). The dimensions of animals and their muscular dynamics.
Sci. Prog.
38
,
209
-230.
Hill, G. L., Fine, M. L. and Musick, J. A.(
1987
). Ontogeny of the sexually dimorphic sonic muscle in three sciaenid species.
Copeia
1987
,
708
-713.
Hirsch, J. E., Bigbee, J. W. and Fine, M. L.(
1998
J. Neurosci.
36
,
348
-356.
Loesser, K. E., Rafi, J. and Fine, M. L.(
1997
Anat. Rec.
249
,
469
-477.
Merriner, J. V. (
1976
). Aspects of the reproductive biology of the weakfish, Cynoscion regalis (Sciaenidae),in North Carolina.
U.S. Fish. Bull.
74
,
18
-26.
Mok, H. K. and Gilmore, R. G. (
1983
). Analysis of sound production in estuarine aggregations of Pogonias cromis,Bairdiella chrysoura, and Cynoscion nebulosus (Sciaenidae).
22
,
157
-186.
Ono, R. D. and Poss, S. G. (
1982
). Structure and innervation of the swim bladder musculature in the weakfish, Cynoscion regalis (Teleostei: Sciaenidae).
Can. J. Zool.
60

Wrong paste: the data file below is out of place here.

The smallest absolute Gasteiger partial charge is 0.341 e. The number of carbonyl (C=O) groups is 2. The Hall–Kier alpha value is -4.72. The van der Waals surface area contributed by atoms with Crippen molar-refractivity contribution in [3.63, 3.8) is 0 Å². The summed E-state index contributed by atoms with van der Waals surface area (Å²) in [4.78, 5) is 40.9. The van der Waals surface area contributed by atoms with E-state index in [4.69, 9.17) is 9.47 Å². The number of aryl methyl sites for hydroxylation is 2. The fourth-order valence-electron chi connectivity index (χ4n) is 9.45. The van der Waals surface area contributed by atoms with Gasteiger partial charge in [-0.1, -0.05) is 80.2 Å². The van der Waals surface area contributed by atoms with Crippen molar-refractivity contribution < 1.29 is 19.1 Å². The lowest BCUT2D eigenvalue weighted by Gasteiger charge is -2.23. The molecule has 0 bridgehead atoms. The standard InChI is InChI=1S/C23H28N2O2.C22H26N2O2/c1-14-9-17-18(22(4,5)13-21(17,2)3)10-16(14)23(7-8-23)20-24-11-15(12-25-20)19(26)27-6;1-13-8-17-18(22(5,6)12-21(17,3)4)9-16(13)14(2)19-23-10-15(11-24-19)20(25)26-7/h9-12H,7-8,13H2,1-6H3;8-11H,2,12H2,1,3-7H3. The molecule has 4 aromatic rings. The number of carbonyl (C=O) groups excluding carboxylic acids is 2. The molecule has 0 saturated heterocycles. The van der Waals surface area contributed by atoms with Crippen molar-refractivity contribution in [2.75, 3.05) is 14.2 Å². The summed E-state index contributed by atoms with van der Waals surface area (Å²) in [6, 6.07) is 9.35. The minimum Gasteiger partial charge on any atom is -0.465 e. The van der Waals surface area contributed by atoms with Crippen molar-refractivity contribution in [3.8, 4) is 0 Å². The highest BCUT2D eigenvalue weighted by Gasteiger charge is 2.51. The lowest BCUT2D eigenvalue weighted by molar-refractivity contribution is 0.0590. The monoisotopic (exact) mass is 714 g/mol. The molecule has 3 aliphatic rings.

,
1955
-1967.
Parvulescu, A. (
1964
). The acoustics of small tanks. In
Marine Bioacoustics
, vol.
2
(ed. W. N. Tavolga), pp.
7
-13. New York: Pergamon Press.
Rome, L. C., Cook, C., Syme, D. A., Connaughton, M. A.,Ashley-Ross, M., Klimov, A., Tikunov, B. and Goldman, Y. E.(
1999
). Trading force for speed: Why superfast crossbridge kinetics leads to superlow forces.
96
,
5826
-5831.
Rome, L. C. and Lindstedt, S. (
1998
). The quest for speed: Muscles built for high-frequency contractions.
News Physiol. Sci.
13
,
261
-268.
Rome, L. C., Syme, D. A., Hollingworth, S., Lindstedt, S. L. and Baylor, S. M. (
1996
). The whistle and the rattle: the design of sound producing muscles.
93
,
8095
-8100.
Sand, O. and Hawkins, A. (
1973
). Acoustic properties of the cod swimbladder.
J. Exp. Biol.
58
,
797
-820.
Sargent, R. C., Rush, V. N., Wisenden, B. D. and Yan, H. Y.(
1998
). Courtship and mate choice in fishes: integrating behavioral and sensory ecology.
Am. Zool.
38
,
82
-96.
Saucier, M. H. and Baltz, D. M. (
1993
). Spawning site selection by spotted seatrout, Cynoscion nebulosus, and black drum, Pogonias cromis, in Louisiana.
Env. Biol. Fish.
36
,
257
-272.
Schneider, H. (
1967
). Morphology and physiology of sound-producing mechanisms in teleost fishes. In
Marine Bio-Acoustics
, vol.
2
(ed. W. N. Tavolga),pp.
135
-158. New York: Pergamon Press.
Skoglund, C. R. (